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Colum McCann in conversation with Dave Eggers
Sunday, April 26th, 2020
Colum McCann is the award-winning author of seven novels and three collections of short stories. His most recent novel, Apeirogon (to be published in February 2020) has already received several rave advance reviews, including starred reviews from Kirkus, Publishers Weekly, Library Journal and Booklist.
Let the Great World Spin was published in 2009 and won worldwide acclaim, including The 2009 National Book Award in the U.S, the 2010 Best Foreign Novel Award in China, the International Impac Award 2011, a literary award from the American Academy of Arts and Letters, and several other major international literary prizes.
Let the Great World Spin became a best-seller on four continents. His novel TransAtlantic was also an international sensation and became an immediate New York Times best-seller on its release in 2013. It too garnered several international awards including the Mondello Citta de Palermo Prize in Italy.
McCann’s fiction has been published in over 40 languages and has appeared in The New Yorker, Esquire, Paris Review, Granta, The Atlantic Monthly, GQ, Tin House, Bomb and several other places. He has written for numerous publications including The New York Times, the Irish Times, the Irish Independent, Die Zeit, La Republicca, Paris Match, the Guardian, the Times and the Independent.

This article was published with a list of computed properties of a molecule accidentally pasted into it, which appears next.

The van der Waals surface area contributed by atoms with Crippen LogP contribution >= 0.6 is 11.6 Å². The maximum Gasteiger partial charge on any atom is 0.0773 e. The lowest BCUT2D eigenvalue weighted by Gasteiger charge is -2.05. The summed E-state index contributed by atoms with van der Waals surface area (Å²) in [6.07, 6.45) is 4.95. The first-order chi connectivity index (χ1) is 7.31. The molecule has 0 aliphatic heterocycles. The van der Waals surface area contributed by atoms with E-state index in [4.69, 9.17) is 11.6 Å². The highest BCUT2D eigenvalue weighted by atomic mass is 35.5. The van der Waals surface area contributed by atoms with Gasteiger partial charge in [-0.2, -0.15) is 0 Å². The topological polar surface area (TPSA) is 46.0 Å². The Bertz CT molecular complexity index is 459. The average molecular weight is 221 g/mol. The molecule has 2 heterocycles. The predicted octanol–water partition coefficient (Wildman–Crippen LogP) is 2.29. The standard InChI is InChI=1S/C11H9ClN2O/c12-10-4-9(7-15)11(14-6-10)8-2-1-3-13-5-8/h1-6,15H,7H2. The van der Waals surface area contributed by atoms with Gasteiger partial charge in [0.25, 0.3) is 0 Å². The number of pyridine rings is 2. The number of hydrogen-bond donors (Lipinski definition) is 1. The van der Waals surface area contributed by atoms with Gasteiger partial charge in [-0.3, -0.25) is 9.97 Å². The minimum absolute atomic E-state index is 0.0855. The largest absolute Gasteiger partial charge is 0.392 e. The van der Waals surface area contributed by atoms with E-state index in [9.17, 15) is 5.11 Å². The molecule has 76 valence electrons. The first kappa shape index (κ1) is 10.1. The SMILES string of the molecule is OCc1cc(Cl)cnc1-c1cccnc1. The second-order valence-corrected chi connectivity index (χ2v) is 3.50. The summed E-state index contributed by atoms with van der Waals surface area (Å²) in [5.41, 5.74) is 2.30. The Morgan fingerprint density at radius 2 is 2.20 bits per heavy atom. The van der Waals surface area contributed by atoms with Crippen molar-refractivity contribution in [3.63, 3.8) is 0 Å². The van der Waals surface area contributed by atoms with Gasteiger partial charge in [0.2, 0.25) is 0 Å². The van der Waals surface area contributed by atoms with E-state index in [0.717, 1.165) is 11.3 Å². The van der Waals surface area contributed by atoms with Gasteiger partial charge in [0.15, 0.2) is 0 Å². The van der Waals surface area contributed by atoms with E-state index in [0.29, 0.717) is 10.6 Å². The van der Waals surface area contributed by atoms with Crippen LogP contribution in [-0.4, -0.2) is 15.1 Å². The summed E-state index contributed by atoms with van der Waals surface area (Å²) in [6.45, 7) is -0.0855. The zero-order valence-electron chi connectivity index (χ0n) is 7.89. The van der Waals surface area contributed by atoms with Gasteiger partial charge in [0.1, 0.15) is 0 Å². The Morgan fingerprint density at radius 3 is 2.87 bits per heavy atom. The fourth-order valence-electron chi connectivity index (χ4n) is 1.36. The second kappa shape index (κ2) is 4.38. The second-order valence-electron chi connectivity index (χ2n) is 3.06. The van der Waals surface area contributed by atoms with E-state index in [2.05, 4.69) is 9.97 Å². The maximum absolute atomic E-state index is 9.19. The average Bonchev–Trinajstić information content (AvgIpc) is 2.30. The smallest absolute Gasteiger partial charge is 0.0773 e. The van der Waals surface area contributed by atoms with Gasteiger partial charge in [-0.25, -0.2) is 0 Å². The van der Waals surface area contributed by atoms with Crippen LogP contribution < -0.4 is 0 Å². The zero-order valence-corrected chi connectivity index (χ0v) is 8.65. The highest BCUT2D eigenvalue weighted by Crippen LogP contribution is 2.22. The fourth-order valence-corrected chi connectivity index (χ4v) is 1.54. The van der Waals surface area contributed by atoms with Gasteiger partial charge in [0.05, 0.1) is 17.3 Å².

McCann is considered, in every sense, an international artist. Born in Ireland, he has travelled extensively around the world. He and his wife Allison lived in Japan for eighteen months. He currently lives in New York City, where he holds dual Irish and American citizenship. He is a member of the Irish Academy, Aosdana, and was awarded a Chevalier des arts et lettres by the French government in fall 2009 (making him one of a exclusive number of foreign artists recognized in France for their literary contributions: other recipients have included Salman Rushdie, Phillip Gourevitch and Julian Barnes).
“The world spins. We stumble on. It is enough.”
–Let the Great World Spin
The territory of McCann’s work is international in scope and geography–his topics have ranged from homeless people in the subway tunnels of New York, to the Troubles in Northern Ireland, to the effects of 9/11, to a poetic examination of the life and culture of the Roma in Europe. He is known as a writer of style and substance, hailed by critics and readers alike. Among his major influences are Michael Ondaatje, John Berger, Don DeLillo, E.L Doctorow, Toni Morrison, Edna O’Brien and the Irish novelist Benedict Kiely. McCann is known a “poetic realist,” a writer who is known to tackle the dark in order to get through to the light–“any sort of light, however compromised”–on the far side.
Visit the Book Passage website to have any of Colum’s books delivered right to your door.
You’re sure to enjoy these Book Passage favorites:
Apeirogon: A Novel
Let the Great World Spin: A Novel
TransAtlantic: A Novel
Letters to a Young Writer: Some Practical and Philosophical Advice
Get ready to join McCann in conversation, Sunday, April 26.
In the meantime, we invite you to take a moment now to help shape this upcoming conversation:
Check out the list of questions submitted by other registered attendees, and then vote to support any of the ones that match your own interests.
Feel free to add your own question. Then spread the word to make sure others have the chance to help move your question to the top of the shared list.
Among contemporary writers, which writer’s work intrigues you most?
What book would you recommend for additional reading/background on the current political state in this region? Am looking for further explanation of the settlements and some of the key geo-political issues.